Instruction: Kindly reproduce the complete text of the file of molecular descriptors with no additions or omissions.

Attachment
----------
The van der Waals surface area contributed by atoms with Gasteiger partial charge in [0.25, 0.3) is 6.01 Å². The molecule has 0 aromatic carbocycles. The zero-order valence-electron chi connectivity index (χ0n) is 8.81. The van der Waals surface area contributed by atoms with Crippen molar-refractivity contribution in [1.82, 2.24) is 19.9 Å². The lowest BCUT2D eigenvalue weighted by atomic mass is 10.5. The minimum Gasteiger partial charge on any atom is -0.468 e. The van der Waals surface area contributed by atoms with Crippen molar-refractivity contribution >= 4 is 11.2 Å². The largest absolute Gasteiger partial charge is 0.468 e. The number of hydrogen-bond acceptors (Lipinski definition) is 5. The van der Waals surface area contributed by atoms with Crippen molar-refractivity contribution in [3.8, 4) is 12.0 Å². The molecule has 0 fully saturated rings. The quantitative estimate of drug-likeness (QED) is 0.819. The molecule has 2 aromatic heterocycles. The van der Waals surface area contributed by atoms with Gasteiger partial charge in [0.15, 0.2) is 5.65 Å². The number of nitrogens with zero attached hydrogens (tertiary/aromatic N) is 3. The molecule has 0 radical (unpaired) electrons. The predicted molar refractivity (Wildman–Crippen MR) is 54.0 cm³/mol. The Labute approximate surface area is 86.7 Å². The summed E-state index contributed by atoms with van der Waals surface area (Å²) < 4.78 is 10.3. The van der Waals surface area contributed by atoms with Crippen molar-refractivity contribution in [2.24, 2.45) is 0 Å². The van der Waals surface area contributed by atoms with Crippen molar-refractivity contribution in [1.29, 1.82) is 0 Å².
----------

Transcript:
The van der Waals surface area contributed by atoms with Gasteiger partial charge in [0.25, 0.3) is 6.01 Å². The molecule has 0 aromatic carbocycles. The zero-order valence-electron chi connectivity index (χ0n) is 8.81. The van der Waals surface area contributed by atoms with Crippen molar-refractivity contribution in [1.82, 2.24) is 19.9 Å². The lowest BCUT2D eigenvalue weighted by atomic mass is 10.5. The minimum Gasteiger partial charge on any atom is -0.468 e. The van der Waals surface area contributed by atoms with Crippen molar-refractivity contribution >= 4 is 11.2 Å². The largest absolute Gasteiger partial charge is 0.468 e. The number of hydrogen-bond acceptors (Lipinski definition) is 5. The van der Waals surface area contributed by atoms with Crippen molar-refractivity contribution in [3.8, 4) is 12.0 Å². The molecule has 0 fully saturated rings. The quantitative estimate of drug-likeness (QED) is 0.819. The molecule has 2 aromatic heterocycles. The van der Waals surface area contributed by atoms with Gasteiger partial charge in [0.15, 0.2) is 5.65 Å². The number of nitrogens with zero attached hydrogens (tertiary/aromatic N) is 3. The molecule has 0 radical (unpaired) electrons. The predicted molar refractivity (Wildman–Crippen MR) is 54.0 cm³/mol. The Labute approximate surface area is 86.7 Å². The summed E-state index contributed by atoms with van der Waals surface area (Å²) < 4.78 is 10.3. The van der Waals surface area contributed by atoms with Crippen molar-refractivity contribution in [2.24, 2.45) is 0 Å². The van der Waals surface area contributed by atoms with Crippen molar-refractivity contribution in [1.29, 1.82) is 0 Å².